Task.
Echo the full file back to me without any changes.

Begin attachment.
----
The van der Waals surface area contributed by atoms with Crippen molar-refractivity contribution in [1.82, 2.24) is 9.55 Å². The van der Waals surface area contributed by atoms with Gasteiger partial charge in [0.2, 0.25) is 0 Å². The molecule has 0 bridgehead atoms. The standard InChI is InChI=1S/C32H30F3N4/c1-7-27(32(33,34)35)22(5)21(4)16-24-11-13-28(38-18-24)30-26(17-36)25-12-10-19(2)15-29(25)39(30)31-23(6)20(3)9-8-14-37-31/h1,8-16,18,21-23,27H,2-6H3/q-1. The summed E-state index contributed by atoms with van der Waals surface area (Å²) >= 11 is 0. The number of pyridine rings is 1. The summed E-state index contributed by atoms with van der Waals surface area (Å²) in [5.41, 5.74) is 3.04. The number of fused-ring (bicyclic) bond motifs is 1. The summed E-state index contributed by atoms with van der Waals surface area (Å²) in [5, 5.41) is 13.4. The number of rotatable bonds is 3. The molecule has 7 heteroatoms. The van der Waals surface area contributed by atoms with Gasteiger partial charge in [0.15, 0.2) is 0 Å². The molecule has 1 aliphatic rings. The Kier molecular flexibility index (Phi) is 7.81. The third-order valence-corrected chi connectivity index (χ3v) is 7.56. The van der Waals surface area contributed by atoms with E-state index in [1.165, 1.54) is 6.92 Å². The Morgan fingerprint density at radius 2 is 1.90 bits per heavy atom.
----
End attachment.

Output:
The van der Waals surface area contributed by atoms with Crippen molar-refractivity contribution in [1.82, 2.24) is 9.55 Å². The van der Waals surface area contributed by atoms with Gasteiger partial charge in [0.2, 0.25) is 0 Å². The molecule has 0 bridgehead atoms. The standard InChI is InChI=1S/C32H30F3N4/c1-7-27(32(33,34)35)22(5)21(4)16-24-11-13-28(38-18-24)30-26(17-36)25-12-10-19(2)15-29(25)39(30)31-23(6)20(3)9-8-14-37-31/h1,8-16,18,21-23,27H,2-6H3/q-1. The summed E-state index contributed by atoms with van der Waals surface area (Å²) >= 11 is 0. The number of pyridine rings is 1. The summed E-state index contributed by atoms with van der Waals surface area (Å²) in [5.41, 5.74) is 3.04. The number of fused-ring (bicyclic) bond motifs is 1. The summed E-state index contributed by atoms with van der Waals surface area (Å²) in [5, 5.41) is 13.4. The number of rotatable bonds is 3. The molecule has 7 heteroatoms. The van der Waals surface area contributed by atoms with Gasteiger partial charge in [0.15, 0.2) is 0 Å². The molecule has 1 aliphatic rings. The Kier molecular flexibility index (Phi) is 7.81. The third-order valence-corrected chi connectivity index (χ3v) is 7.56. The van der Waals surface area contributed by atoms with E-state index in [1.165, 1.54) is 6.92 Å². The Morgan fingerprint density at radius 2 is 1.90 bits per heavy atom.